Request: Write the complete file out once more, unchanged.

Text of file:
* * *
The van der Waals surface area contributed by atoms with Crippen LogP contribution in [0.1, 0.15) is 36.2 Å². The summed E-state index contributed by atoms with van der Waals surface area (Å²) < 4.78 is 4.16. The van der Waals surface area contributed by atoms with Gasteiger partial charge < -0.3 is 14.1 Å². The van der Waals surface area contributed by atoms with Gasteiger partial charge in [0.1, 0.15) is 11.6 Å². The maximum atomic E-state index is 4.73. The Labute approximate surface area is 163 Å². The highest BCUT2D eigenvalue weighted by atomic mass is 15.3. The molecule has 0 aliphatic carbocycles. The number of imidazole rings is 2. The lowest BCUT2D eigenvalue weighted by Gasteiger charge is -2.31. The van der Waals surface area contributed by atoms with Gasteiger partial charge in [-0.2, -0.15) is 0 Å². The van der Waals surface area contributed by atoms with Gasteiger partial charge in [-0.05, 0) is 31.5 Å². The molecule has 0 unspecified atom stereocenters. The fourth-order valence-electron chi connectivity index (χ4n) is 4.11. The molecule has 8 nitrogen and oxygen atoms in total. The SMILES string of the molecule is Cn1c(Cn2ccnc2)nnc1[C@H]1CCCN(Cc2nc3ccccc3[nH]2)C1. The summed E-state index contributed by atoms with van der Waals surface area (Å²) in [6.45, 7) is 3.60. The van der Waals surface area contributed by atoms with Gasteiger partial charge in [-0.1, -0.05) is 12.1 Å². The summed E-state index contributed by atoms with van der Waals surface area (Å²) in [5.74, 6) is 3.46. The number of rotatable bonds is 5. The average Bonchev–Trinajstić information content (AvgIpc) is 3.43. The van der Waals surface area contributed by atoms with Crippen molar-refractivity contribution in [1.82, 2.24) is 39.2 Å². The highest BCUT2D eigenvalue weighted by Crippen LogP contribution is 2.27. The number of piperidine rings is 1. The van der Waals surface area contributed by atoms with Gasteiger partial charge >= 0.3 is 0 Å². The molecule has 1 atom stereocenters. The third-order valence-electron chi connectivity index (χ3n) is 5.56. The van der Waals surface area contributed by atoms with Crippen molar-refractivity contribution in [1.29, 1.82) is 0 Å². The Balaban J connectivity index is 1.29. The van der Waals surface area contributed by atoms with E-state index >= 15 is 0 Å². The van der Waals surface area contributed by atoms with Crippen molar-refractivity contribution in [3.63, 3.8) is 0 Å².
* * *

The van der Waals surface area contributed by atoms with Crippen LogP contribution in [0.1, 0.15) is 36.2 Å². The summed E-state index contributed by atoms with van der Waals surface area (Å²) < 4.78 is 4.16. The van der Waals surface area contributed by atoms with Gasteiger partial charge < -0.3 is 14.1 Å². The van der Waals surface area contributed by atoms with Gasteiger partial charge in [0.1, 0.15) is 11.6 Å². The maximum atomic E-state index is 4.73. The Labute approximate surface area is 163 Å². The highest BCUT2D eigenvalue weighted by atomic mass is 15.3. The molecule has 0 aliphatic carbocycles. The number of imidazole rings is 2. The lowest BCUT2D eigenvalue weighted by Gasteiger charge is -2.31. The van der Waals surface area contributed by atoms with Gasteiger partial charge in [-0.2, -0.15) is 0 Å². The van der Waals surface area contributed by atoms with Gasteiger partial charge in [-0.05, 0) is 31.5 Å². The molecule has 0 unspecified atom stereocenters. The fourth-order valence-electron chi connectivity index (χ4n) is 4.11. The molecule has 8 nitrogen and oxygen atoms in total. The SMILES string of the molecule is Cn1c(Cn2ccnc2)nnc1[C@H]1CCCN(Cc2nc3ccccc3[nH]2)C1. The summed E-state index contributed by atoms with van der Waals surface area (Å²) in [6.45, 7) is 3.60. The van der Waals surface area contributed by atoms with Gasteiger partial charge in [-0.1, -0.05) is 12.1 Å². The summed E-state index contributed by atoms with van der Waals surface area (Å²) in [5.74, 6) is 3.46. The number of rotatable bonds is 5. The average Bonchev–Trinajstić information content (AvgIpc) is 3.43. The van der Waals surface area contributed by atoms with Crippen molar-refractivity contribution in [1.82, 2.24) is 39.2 Å². The highest BCUT2D eigenvalue weighted by Crippen LogP contribution is 2.27. The number of piperidine rings is 1. The van der Waals surface area contributed by atoms with Gasteiger partial charge >= 0.3 is 0 Å². The molecule has 1 atom stereocenters. The third-order valence-electron chi connectivity index (χ3n) is 5.56. The van der Waals surface area contributed by atoms with Crippen molar-refractivity contribution in [1.29, 1.82) is 0 Å². The Balaban J connectivity index is 1.29. The van der Waals surface area contributed by atoms with E-state index >= 15 is 0 Å². The van der Waals surface area contributed by atoms with Crippen molar-refractivity contribution in [3.63, 3.8) is 0 Å².